YAH-LENG: We definitely had our own yardstick. That aside, the brand owners were required to have a successful and sustainable business. It can’t open for one year, and close down the next. Lastly, the brand owners have to be people who are willing to take risks, disrupt their industry, and do things differently. Unfortunately, we couldn’t get some of the brand owners because they were too busy or uncontactable.

WY-LENE: Who did you really want to bring onboard, but couldn’t?

YAH-LENG: COMO. I know Christina Ong has been around for a long time, yet everything she does is very relevant. I have been to their resorts before and I always leave very impressed.

WY-LENE: How does one build a strong brand?

YAH-LENG: The brand owner has to be a visionary. And he or she is someone who takes ‘the road less travelled’. There are a lot of examples in the Brand Guide, and they know the mark they want to leave on the world.

WY-LENE: It’s been 9 years since you started Foreign Policy Design Group. How has the journey been so far?

YAH-LENG: During the first two years after coming back from New York, we were focused on wrapping up all our existing projects that we had there. Back home, I did feel like a fish out of the water because I did not know anyone in the industry. So, we started to lay our roots and even familiarised ourselves with GeBIZ. It definitely took us some time to understand the design culture in Singapore. There was also a learning curve working with the printers here. . . even little things like paper swatches and samples. I am quite grateful to have met people like Chris Lee and Pann Lim who have been very helpful in terms of dishing out advice.

WY-LENE: What does the future hold for your company?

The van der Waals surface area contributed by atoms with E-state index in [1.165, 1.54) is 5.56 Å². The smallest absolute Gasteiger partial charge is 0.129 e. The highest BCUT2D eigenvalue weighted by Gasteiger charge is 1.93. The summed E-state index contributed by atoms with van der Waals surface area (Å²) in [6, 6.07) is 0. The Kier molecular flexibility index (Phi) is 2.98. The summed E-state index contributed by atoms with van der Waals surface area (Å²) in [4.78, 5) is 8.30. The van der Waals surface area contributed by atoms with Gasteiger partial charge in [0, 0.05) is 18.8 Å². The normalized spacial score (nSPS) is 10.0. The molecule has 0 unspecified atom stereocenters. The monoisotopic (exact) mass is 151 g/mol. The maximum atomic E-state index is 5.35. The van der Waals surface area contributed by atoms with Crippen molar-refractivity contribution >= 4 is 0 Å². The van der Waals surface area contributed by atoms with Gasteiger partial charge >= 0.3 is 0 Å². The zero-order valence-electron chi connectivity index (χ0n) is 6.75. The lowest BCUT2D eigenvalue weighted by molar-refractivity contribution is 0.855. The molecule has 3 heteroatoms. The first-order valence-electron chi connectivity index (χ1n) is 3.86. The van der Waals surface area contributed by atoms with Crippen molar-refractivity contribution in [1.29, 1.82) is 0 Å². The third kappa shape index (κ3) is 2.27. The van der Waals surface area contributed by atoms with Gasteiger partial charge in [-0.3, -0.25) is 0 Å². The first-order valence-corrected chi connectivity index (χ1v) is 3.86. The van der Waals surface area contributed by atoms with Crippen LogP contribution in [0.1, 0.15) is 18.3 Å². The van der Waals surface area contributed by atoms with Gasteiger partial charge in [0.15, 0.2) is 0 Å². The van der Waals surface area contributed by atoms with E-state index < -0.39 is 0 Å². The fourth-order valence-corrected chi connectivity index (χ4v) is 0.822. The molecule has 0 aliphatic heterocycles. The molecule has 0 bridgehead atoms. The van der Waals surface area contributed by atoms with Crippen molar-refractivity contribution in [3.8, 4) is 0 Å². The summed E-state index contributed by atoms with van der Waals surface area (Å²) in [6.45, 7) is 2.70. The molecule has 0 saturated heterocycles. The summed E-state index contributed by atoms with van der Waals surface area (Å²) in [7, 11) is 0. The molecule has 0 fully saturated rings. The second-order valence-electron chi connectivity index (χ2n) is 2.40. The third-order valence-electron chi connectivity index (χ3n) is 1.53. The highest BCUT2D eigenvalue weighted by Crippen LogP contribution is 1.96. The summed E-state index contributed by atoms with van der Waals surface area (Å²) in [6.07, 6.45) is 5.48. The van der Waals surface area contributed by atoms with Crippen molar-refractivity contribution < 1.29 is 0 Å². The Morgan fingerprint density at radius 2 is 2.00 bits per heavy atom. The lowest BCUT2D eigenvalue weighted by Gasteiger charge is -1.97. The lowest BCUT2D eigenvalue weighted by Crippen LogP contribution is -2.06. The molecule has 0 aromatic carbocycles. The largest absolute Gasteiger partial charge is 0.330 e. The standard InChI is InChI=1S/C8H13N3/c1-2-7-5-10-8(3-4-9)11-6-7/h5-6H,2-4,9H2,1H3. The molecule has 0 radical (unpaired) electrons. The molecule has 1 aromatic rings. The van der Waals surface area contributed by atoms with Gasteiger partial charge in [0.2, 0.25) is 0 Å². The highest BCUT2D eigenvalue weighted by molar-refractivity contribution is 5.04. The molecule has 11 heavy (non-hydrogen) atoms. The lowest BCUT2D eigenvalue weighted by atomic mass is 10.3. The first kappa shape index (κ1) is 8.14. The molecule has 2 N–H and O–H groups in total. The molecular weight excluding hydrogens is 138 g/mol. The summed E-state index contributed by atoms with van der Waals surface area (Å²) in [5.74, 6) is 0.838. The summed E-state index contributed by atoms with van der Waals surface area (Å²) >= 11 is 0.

YAH-LENG: We are a company that constantly innovates. We started out as a graphic design studio, but now we also provide branding services, product design and even interactive design. Branding doesn’t stop at a set of business cards and letterheads—it’s about extending the brand experience, and that involves telling a story to reach out to a wider audience. It’s crucial to be involved in all the necessary touchpoints, so the message is clearer and more consistent—and that’s what we do.

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WY-LENE: What is your creative process?

YAH-LENG: The most important thing is having a conversation with the client. We have a discovery process where we sit down and understand what the client needs. During that time, we also learn about their industry. For us, we like to be able to provide our own perspective—what can we do for our client to make their product better and take things to the next level? That’s our strength, which is why clients come to us.

WY-LENE: Were there times when you disagreed with a client’s direction, and you managed to convince them to go with yours instead?

YAH-LENG: Yes, many times. [laughs]

We usually don’t take directions from our clients.

WY-LENE: If you’re given strict parameters to design something, will that stifle your creativity?

YAH-LENG: We usually don’t take directions from our clients. We put forth our ideas and perspective in a way that is in-line with their business. Sometimes, the client is very driven by the operations side, but what if they look at it from a consumer’s point of view? It’s possible to do things differently. And if the client is open-minded, the end result always turns out well.

WY-LENE: How do you stay relevant?

YAH-LENG: That’s a difficult question. I am a very curious person and I try to know what is happening around me. I like to check out new places, so I travel a lot too.

WY-LENE: Where was the last place you travelled to?

YAH-LENG: Central Europe: Slovakia, Slovenia, and Croatia. When my partner [Arthur Chin] and I were driving in Croatia, we noticed how medieval the city was, people were chopping wood for their houses, and even their restaurant menu is in 5 different languages.

WY-LENE: How many projects are you working on at the moment?

YAH-LENG: Seven. 2015 was a busy year—we were swamped with Brand Guide, The Working Capitol and Gallery & Co, so we are trying to take it easy.

WY-LENE: Why is Loh Lik Peng your favourite client?